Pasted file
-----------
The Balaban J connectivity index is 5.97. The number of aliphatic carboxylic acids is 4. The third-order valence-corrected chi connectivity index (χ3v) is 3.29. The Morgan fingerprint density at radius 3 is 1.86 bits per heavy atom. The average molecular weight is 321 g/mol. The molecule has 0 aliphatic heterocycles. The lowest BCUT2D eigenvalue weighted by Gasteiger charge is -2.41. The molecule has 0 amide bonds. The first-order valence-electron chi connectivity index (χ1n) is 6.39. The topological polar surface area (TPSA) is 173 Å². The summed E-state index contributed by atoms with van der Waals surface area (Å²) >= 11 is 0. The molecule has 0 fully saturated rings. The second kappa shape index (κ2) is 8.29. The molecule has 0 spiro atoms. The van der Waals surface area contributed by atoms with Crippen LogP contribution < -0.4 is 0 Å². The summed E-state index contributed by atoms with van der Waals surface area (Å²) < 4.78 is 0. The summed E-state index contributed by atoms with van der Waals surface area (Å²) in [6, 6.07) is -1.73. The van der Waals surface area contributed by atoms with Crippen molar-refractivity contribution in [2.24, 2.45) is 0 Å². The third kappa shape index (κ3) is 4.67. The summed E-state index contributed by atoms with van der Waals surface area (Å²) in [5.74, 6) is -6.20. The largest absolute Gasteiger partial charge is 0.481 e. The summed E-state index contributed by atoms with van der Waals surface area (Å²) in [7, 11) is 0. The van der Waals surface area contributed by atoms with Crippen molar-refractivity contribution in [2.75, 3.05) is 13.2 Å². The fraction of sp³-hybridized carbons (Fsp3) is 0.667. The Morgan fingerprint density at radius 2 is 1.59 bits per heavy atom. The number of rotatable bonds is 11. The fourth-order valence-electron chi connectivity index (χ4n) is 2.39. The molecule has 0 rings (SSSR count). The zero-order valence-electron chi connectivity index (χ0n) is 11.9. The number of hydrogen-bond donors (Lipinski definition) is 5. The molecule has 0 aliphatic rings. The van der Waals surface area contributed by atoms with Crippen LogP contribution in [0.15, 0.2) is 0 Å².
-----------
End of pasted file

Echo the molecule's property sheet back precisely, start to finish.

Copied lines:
The Balaban J connectivity index is 5.97. The number of aliphatic carboxylic acids is 4. The third-order valence-corrected chi connectivity index (χ3v) is 3.29. The Morgan fingerprint density at radius 3 is 1.86 bits per heavy atom. The average molecular weight is 321 g/mol. The molecule has 0 aliphatic heterocycles. The lowest BCUT2D eigenvalue weighted by Gasteiger charge is -2.41. The molecule has 0 amide bonds. The first-order valence-electron chi connectivity index (χ1n) is 6.39. The topological polar surface area (TPSA) is 173 Å². The summed E-state index contributed by atoms with van der Waals surface area (Å²) >= 11 is 0. The molecule has 0 fully saturated rings. The second kappa shape index (κ2) is 8.29. The molecule has 0 spiro atoms. The van der Waals surface area contributed by atoms with Crippen LogP contribution < -0.4 is 0 Å². The summed E-state index contributed by atoms with van der Waals surface area (Å²) < 4.78 is 0. The summed E-state index contributed by atoms with van der Waals surface area (Å²) in [6, 6.07) is -1.73. The van der Waals surface area contributed by atoms with Crippen molar-refractivity contribution in [2.24, 2.45) is 0 Å². The third kappa shape index (κ3) is 4.67. The summed E-state index contributed by atoms with van der Waals surface area (Å²) in [5.74, 6) is -6.20. The largest absolute Gasteiger partial charge is 0.481 e. The summed E-state index contributed by atoms with van der Waals surface area (Å²) in [7, 11) is 0. The van der Waals surface area contributed by atoms with Crippen molar-refractivity contribution in [2.75, 3.05) is 13.2 Å². The fraction of sp³-hybridized carbons (Fsp3) is 0.667. The Morgan fingerprint density at radius 2 is 1.59 bits per heavy atom. The number of rotatable bonds is 11. The fourth-order valence-electron chi connectivity index (χ4n) is 2.39. The molecule has 0 rings (SSSR count). The zero-order valence-electron chi connectivity index (χ0n) is 11.9. The number of hydrogen-bond donors (Lipinski definition) is 5. The molecule has 0 aliphatic rings. The van der Waals surface area contributed by atoms with Crippen LogP contribution in [0.15, 0.2) is 0 Å².